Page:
Appeared in Vol. 6 No. 4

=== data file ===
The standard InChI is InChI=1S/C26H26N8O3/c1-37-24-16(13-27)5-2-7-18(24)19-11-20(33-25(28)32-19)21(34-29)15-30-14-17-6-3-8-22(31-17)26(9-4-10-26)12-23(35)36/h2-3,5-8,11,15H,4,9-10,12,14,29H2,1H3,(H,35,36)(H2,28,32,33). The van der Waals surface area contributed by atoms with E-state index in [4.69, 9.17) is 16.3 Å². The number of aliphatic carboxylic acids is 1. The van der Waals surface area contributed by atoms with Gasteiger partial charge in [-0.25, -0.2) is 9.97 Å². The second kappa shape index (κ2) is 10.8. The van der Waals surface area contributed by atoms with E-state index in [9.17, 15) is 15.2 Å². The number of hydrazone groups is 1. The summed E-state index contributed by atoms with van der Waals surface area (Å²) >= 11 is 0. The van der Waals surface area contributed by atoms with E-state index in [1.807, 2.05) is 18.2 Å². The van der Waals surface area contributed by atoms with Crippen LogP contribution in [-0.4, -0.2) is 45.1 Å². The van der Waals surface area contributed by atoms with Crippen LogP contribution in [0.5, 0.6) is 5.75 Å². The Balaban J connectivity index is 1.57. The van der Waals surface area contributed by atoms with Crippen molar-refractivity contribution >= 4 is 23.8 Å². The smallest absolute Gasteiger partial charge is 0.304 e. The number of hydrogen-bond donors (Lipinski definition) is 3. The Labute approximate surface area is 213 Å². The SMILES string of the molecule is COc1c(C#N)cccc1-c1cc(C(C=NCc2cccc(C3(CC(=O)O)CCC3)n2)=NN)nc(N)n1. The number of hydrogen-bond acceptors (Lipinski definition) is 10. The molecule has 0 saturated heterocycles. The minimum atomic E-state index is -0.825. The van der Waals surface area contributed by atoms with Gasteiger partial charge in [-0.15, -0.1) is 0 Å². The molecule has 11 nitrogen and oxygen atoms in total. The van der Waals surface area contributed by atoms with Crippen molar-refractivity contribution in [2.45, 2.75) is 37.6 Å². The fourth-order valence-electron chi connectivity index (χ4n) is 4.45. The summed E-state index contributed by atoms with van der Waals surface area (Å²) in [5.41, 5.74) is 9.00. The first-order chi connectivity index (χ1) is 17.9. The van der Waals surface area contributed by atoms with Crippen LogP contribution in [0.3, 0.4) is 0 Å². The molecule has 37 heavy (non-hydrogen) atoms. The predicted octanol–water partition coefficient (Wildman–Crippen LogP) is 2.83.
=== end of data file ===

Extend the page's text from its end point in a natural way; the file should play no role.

In the post- Vatican II era, the emergence of a multitude of advocates of the rights and privileges of the laity is not at all surprising. More interesting, perhaps, is the defense of the lay state at a time in which most people tended to think of the Church as identical with the clergy. In the mid to late nineteenth century, the American layman Orestes Brownson and the English cleric John Henry Newman both perceived the need of a strong laity in the service of the Faith. In the article below, Fr. Ryan records their views, especially as affecting lay efforts to promote the welfare of the Church in the media and in education.
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